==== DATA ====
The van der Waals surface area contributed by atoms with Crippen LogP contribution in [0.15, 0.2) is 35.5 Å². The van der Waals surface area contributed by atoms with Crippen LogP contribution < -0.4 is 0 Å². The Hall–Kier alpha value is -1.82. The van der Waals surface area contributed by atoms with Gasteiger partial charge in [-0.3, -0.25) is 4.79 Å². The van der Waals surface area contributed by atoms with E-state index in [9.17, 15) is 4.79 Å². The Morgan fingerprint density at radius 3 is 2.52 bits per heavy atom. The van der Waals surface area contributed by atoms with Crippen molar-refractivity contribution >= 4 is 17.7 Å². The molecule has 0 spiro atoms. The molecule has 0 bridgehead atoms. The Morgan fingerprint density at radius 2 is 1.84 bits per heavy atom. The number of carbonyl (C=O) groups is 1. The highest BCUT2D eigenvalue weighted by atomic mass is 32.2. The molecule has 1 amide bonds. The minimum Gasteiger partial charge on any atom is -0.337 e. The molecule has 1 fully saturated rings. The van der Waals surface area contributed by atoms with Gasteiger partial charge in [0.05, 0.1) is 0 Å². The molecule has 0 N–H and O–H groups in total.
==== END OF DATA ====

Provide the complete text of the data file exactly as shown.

The van der Waals surface area contributed by atoms with Crippen LogP contribution in [0.15, 0.2) is 35.5 Å². The van der Waals surface area contributed by atoms with Crippen LogP contribution < -0.4 is 0 Å². The Hall–Kier alpha value is -1.82. The van der Waals surface area contributed by atoms with Gasteiger partial charge in [-0.3, -0.25) is 4.79 Å². The van der Waals surface area contributed by atoms with E-state index in [9.17, 15) is 4.79 Å². The Morgan fingerprint density at radius 3 is 2.52 bits per heavy atom. The van der Waals surface area contributed by atoms with Crippen molar-refractivity contribution >= 4 is 17.7 Å². The molecule has 0 spiro atoms. The molecule has 0 bridgehead atoms. The Morgan fingerprint density at radius 2 is 1.84 bits per heavy atom. The number of carbonyl (C=O) groups is 1. The highest BCUT2D eigenvalue weighted by atomic mass is 32.2. The molecule has 1 amide bonds. The minimum Gasteiger partial charge on any atom is -0.337 e. The molecule has 1 fully saturated rings. The van der Waals surface area contributed by atoms with Gasteiger partial charge in [0.05, 0.1) is 0 Å². The molecule has 0 N–H and O–H groups in total.